American Chemical Society
About: ACS Nano is an academic journal published by American Chemical Society. The journal publishes majorly in the area(s): Medicine & Materials science. It has an ISSN identifier of 1936-0851. Over the lifetime, 19504 publications have been published receiving 1837435 citations. The journal is also known as: American Chemical Society nano.
Papers published on a yearly basis
TL;DR: An improved method for the preparation of graphene oxide (GO) is described, finding that excluding the NaNO(3), increasing the amount of KMnO(4), and performing the reaction in a 9:1 mixture of H(2)SO(4)/H(3)PO(4) improves the efficiency of the oxidation process.
Abstract: An improved method for the preparation of graphene oxide (GO) is described. Currently, Hummers’ method (KMnO4, NaNO3, H2SO4) is the most common method used for preparing graphene oxide. We have found that excluding the NaNO3, increasing the amount of KMnO4, and performing the reaction in a 9:1 mixture of H2SO4/H3PO4 improves the efficiency of the oxidation process. This improved method provides a greater amount of hydrophilic oxidized graphene material as compared to Hummers’ method or Hummers’ method with additional KMnO4. Moreover, even though the GO produced by our method is more oxidized than that prepared by Hummers’ method, when both are reduced in the same chamber with hydrazine, chemically converted graphene (CCG) produced from this new method is equivalent in its electrical conductivity. In contrast to Hummers’ method, the new method does not generate toxic gas and the temperature is easily controlled. This improved synthesis of GO may be important for large-scale production of GO as well as the ...
TL;DR: In this paper, the 2D counterpart of layered black phosphorus, which is called phosphorene, is introduced as an unexplored p-type semiconducting material and the authors find that the band gap is direct, depends on the number of layers and the in-layer strain, and significantly larger than the bulk value of 0.31-0.36 eV.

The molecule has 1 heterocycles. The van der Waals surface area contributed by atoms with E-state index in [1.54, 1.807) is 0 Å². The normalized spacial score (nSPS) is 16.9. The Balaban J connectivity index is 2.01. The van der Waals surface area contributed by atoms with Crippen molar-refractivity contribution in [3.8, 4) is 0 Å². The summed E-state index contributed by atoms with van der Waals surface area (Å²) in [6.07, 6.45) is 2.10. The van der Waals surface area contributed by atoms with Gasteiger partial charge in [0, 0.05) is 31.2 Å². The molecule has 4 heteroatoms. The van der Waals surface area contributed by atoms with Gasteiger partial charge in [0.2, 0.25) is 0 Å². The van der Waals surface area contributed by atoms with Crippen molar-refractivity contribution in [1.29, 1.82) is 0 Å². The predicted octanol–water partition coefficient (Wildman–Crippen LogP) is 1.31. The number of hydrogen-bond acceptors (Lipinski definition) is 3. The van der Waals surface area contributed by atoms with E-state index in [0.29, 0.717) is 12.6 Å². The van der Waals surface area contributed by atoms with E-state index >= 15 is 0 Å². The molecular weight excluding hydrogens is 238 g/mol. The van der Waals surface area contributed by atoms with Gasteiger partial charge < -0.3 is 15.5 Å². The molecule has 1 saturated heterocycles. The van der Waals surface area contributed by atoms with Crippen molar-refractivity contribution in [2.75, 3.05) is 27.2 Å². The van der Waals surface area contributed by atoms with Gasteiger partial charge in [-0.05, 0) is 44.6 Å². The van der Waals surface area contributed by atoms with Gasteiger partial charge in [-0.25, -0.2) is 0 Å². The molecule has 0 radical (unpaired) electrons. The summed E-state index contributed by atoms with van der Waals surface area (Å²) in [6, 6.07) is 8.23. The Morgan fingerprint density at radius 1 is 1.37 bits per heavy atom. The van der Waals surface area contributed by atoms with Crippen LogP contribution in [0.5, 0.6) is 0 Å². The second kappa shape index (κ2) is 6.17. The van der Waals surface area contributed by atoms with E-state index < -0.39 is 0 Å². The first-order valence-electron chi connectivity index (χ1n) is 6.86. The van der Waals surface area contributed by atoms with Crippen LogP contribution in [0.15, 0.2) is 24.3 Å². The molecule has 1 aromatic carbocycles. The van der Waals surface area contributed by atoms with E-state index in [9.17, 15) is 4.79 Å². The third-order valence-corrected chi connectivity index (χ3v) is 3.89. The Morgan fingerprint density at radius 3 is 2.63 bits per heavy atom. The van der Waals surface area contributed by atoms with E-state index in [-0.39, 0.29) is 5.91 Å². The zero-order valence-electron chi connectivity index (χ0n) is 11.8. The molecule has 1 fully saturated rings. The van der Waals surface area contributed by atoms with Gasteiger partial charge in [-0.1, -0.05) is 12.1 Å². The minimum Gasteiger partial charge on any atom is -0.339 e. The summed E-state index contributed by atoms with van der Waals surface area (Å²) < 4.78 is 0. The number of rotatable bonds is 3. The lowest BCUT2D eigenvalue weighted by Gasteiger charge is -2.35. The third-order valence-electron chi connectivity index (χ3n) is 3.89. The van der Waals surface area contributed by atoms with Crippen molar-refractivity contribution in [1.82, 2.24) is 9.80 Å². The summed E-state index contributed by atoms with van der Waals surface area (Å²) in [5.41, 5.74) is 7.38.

Abstract: We introduce the 2D counterpart of layered black phosphorus, which we call phosphorene, as an unexplored p-type semiconducting material. Same as graphene and MoS2, single-layer phosphorene is flexible and can be mechanically exfoliated. We find phosphorene to be stable and, unlike graphene, to have an inherent, direct, and appreciable band gap. Our ab initio calculations indicate that the band gap is direct, depends on the number of layers and the in-layer strain, and is significantly larger than the bulk value of 0.31–0.36 eV. The observed photoluminescence peak of single-layer phosphorene in the visible optical range confirms that the band gap is larger than that of the bulk system. Our transport studies indicate a hole mobility that reflects the structural anisotropy of phosphorene and complements n-type MoS2. At room temperature, our few-layer phosphorene field-effect transistors with 1.0 μm channel length display a high on-current of 194 mA/mm, a high hole field-effect mobility of 286 cm2/V·s, and an...
Ohio State University1, Stanford University2, North Carolina State University3, Pennsylvania State University4, Columbia University5, Northwestern University6, University of Texas at Austin7, University of Notre Dame8, Cornell University9, University of California, Berkeley10, Case Western Reserve University11